Virtual stores are the latest trend, as they are an easy way to do business without the need to have a physical shop. With a virtual store one can reach out to a vast audience beyond where the store is located. However, while planning to operate an e-commerce business and sell online, one needs to comply with the various provincial and territorial regulations where the business is being conducted in Canada.
These regulations may be enforced even though the store may not have a physical address in the other provinces or territories in which it sells. Additionally, the online business owner needs to be aware of the rules and regulations associated with selling products to customers in different parts of Canada as different regulations may apply in these regions for e-commerce, online sales contracts, or other online sale transactions and advertising.
Here is a brief overview of the points to keep in mind while starting an e-commerce business in Canada.
Like any other physically existing business, an e-commerce business may need to be incorporated to protect the shareholder’s or owner’s personal assets from the liabilities of the business. For this, it is recommended that one should consult a professional regarding the structure and incorporation, federally or provincially.
Online Sales Policy
As online sales rarely involve direct communication between the seller and the buyer, it is best practice to outline all the terms and conditions regarding the price, taxes, shipping, and delivery details along with the products, payment methods available, and any associated guarantees, warranties, after sale services, refunds, etc. When setting up the online sales website, there should be a point confirming that the customers have understood all the terms and conditions associated with the purchase made online.
Goods & Services Tax, Harmonized Sales Tax and provincial Sales Tax (GST, HST, and PST)
In Canada, GST, PST, and HST may apply to all sales regardless of if it is through a physical store or an online store. In the case of online sales, if a store is incorporated in one province, then any sale made to customers in other provinces is considered an out of province sale, and thereby GST, HST, and PST may apply accordingly. Therefore, it is important to know how and when to charge sales tax. We recommend using an automated e-commerce software that automatically calculates the addition of these taxes to the total payable amount on your website.
Customs and Duties
In order to sell in Canada, you or your designated agent must act as the Importer of Record and be reported as such on customs declarations.
Any person or entity residing outside of Canada that imports goods into Canada is required to become a Non-Resident Importer (NRI). An NRI is a business that does not have a permanent presence in Canada but imports into Canada under their own name and business number. A business number (BN) must be obtained prior to importing.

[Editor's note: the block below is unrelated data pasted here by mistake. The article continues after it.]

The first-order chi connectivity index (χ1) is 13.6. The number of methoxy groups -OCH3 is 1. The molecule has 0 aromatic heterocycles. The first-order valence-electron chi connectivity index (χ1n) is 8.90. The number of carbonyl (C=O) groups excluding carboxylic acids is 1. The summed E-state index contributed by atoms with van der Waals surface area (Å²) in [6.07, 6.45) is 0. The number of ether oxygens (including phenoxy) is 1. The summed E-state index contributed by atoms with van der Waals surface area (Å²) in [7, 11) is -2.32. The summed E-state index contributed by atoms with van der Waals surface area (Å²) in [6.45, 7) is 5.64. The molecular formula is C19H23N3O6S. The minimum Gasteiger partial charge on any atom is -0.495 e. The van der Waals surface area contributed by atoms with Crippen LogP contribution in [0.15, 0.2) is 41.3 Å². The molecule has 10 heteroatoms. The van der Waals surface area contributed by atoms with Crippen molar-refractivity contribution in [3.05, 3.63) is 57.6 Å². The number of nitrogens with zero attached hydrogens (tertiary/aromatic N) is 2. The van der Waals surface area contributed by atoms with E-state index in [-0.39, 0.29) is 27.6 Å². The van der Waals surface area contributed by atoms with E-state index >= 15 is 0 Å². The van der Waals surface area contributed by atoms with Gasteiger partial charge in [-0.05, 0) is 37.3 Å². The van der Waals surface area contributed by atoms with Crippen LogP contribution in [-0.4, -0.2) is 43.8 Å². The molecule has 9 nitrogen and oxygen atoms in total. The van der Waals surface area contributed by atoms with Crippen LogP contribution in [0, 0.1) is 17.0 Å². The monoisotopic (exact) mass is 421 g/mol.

If duty is applicable when importing into Canada, goods will generally be subject to tax at a rate of 5 percent that the importer has to pay. This tax is added to the value of the goods and then (if applicable) any Canadian sales taxes such as Good and Services Tax (GST) or Harmonized Sales Tax (HST) is then charged. The seller is responsible to comply with all Canadian Customs laws and regulations, including applicable duty and tax requirements.
Consumer Protection Acts
Since every province and territory has its own consumer protection act, it is highly recommended that one should be aware of the certain laws that apply specifically to a particular province or territory. Be sure to clarify the jurisdiction for any sales dispute.
Sending out marketing mails on a mass scale is one way of promoting an online business. However, a seller needs to be informed about the Canadian Anti-Spam law that applies to e-mails sent out to promote the business. Newsletters, discount vouchers, etc. sent out as e-mails should include an option to unsubscribe, offering an option to buyers to withdraw themselves from such promotional measures. (For more information read: Canada’s Anti-Spam Legislation).
Along with these requirements, some of the regulations that apply to traditional businesses with physical presence may also apply to online businesses, such as registering business name, copyrights and trademarks, privacy, product safety and exporting. Be sure to confirm that with your business advisor or consultant. Keeping these points in mind can help you avoid any disputes, cancellations, or any other situations that could tarnish your online business’ reputation.
Additionally, here are a few more articles, you may find informative regarding Canadian e-commerce:
- Top Seven U.S. Tax FAQs for Canadian Online Businesses
- Tax Implications of Expanding your Online Business to Canada
AG Tax LLP Can Help
If you have any tax-related queries or need assistance with tax planning or filing please contact AG Tax. Our tax professionals are highly-experienced with U.S. and Canadian tax laws and can provide you the right guidance to handle your tax situation.
Aylett Grant Tax LLP is a full service accounting firm with a dedicated team of experts, who are highly-qualified and experienced in handling situations related to U.S., Canada and other international tax laws.
We can assist with:
- Canadian Personal and Corporate tax returns
- Cross Border Taxation and Business Planning
- U.S. Personal and Corporate Taxation
- Disclosure of Foreign Assets and other information filings
- Retirement planning
- Estate Planning, Inheritance tax advice
To obtain a quote or to arrange for a consultation to discuss your tax related queries, please contact us at:
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